Recovery from Opioid Addiction: Withdrawal and Treatment

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The National Institute on Drug Abuse (NIDA) estimates that up to 36 million people around the world are addicted to opioids, which includes prescription painkillers and illicit drugs like heroin. The Center for Disease Control and Prevention (CDC) shares that 91 people die every day from an opioid overdose in America.

Choosing to accept professional help for any addiction is challenging. Due to the growing number of opioid-related deaths, it’s especially important to recognize and support users who seek treatment.

Opioids bind to the opioid receptors in the brain to reduce the feeling of pain. In addition, repeated use causes addicts to build up a tolerance, meaning they need more of the drug to feel the same effects. Therefore, detox can be particularly challenging for opioid users, especially if they’ve been addicted for a long time.

Opioid Withdrawal

Detox is the first step in recovery. Opioid withdrawal is unique in that symptoms can start in just a few hours after the most recent dose. Symptoms typically last for up to a week. Dependency often impacts severity of withdrawal, but detox in a controlled environment with a medical professional is recommended.

Here are some common symptoms associated with opioid withdrawal:

  • Anxiety
  • Depression
  • Muscle aches
  • Trouble sleeping
  • Agitation
  • Cravings
  • Nausea and vomiting
  • Diarrhea
  • Excessive sweating
  • High blood pressure

A doctor is able to manage withdrawal symptoms and provide as much comfort as possible, especially if any complications arise. Managed detox also reduces the likelihood of an overdose, as many occur in people who just detoxed. Following a detox, a person can overdose on a much smaller dose because his or her tolerance is lower.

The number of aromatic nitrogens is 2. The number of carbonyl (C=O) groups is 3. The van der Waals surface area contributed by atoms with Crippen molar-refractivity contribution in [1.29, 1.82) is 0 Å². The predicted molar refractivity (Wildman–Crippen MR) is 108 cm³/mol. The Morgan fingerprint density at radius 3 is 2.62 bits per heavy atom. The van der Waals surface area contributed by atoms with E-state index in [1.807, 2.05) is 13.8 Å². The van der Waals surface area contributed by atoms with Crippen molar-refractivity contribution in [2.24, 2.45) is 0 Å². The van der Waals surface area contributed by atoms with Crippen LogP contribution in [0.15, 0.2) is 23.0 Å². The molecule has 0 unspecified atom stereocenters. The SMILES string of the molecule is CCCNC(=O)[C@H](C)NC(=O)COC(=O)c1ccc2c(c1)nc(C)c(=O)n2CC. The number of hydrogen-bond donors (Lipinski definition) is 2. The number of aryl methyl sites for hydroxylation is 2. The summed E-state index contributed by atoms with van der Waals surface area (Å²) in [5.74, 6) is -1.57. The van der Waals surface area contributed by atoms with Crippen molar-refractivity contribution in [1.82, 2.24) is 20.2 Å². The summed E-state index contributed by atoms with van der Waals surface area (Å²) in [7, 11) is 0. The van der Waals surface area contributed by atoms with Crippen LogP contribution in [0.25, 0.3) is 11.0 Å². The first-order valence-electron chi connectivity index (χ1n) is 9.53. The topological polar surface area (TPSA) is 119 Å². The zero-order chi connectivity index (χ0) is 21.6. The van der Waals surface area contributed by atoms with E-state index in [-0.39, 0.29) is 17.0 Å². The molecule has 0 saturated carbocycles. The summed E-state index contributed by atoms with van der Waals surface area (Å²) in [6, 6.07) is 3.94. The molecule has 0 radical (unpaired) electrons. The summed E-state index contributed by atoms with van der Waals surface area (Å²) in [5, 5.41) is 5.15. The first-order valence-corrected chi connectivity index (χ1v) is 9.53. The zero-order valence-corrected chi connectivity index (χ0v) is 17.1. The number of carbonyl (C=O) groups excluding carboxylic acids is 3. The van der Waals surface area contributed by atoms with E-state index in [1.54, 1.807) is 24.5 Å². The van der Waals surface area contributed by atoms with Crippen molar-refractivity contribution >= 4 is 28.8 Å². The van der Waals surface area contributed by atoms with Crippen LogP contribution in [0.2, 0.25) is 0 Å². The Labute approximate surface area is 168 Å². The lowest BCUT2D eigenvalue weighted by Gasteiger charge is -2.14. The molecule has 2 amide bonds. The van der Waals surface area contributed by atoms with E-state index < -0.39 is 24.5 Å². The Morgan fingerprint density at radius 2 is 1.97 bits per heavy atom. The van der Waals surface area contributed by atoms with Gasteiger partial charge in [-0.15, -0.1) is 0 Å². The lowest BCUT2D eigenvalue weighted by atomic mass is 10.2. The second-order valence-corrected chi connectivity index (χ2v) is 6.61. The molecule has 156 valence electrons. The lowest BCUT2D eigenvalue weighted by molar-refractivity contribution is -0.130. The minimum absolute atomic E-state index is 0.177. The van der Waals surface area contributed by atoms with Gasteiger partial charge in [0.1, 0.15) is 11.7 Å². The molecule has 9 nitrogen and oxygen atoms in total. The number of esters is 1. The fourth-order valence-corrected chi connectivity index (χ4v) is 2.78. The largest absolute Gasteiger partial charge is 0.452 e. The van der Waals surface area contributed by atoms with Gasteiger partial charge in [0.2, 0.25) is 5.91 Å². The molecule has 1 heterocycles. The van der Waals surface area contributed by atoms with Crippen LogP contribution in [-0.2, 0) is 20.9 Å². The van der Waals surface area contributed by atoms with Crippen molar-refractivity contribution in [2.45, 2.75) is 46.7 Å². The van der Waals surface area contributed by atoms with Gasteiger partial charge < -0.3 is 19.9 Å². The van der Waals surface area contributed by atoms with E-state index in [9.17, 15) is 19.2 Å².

Treatment for Opioid Addiction

While the opioid epidemic is a serious problem, the good news is that recovery from opioid addiction is possible. Following detox, these types of therapies are typically available to recovering opioid users in inpatient or outpatient treatment programs.

Pharmacological treatment is frequently used to treat opioid addiction. Medication Assisted Treatment (MAT) offers relief from opioid addiction and withdrawal symptoms, in conjunction with support programs and counseling. Note that most MAT programs require counseling. Methadone and suboxone are the most common medications for MAT. These are still considered opiates, but don’t produce the same withdrawal symptoms or cause the same harmful behaviors. Methadone is only dispensed at licensed outpatient treatment centers.

Counseling in individual, group or family settings is intended to help users with the underlying causes of addiction. Behavioral therapy like cognitive behavioral therapy (CBT) is proven to be effective in helping modify behaviors and thoughts associated with drug use. For example, this type of counseling focuses on appropriately responding to life stressors that previously caused opioid use.

Recovery from opioid addiction is an ongoing process. Your addiction counselor can offer aftercare options based on your treatment history and needs. In addition, programs like Narcotics Anonymous and community initiatives are intended to help those in recovery. If you or someone you know is struggling with an opioid addiction, learn more about our assessments process or call (888) 694-9996.

References:

  1. https://www.cdc.gov/drugoverdose/epidemic/index.html
  2. https://www.drugabuse.gov/about-nida/legislative-activities/testimony-to-congress/2016/americas-addiction-to-opioids-heroin-prescription-drug-abuse
  3. http://www.healthline.com/health/opiate-withdrawal#overview1
  4. https://medlineplus.gov/ency/article/000949.htm

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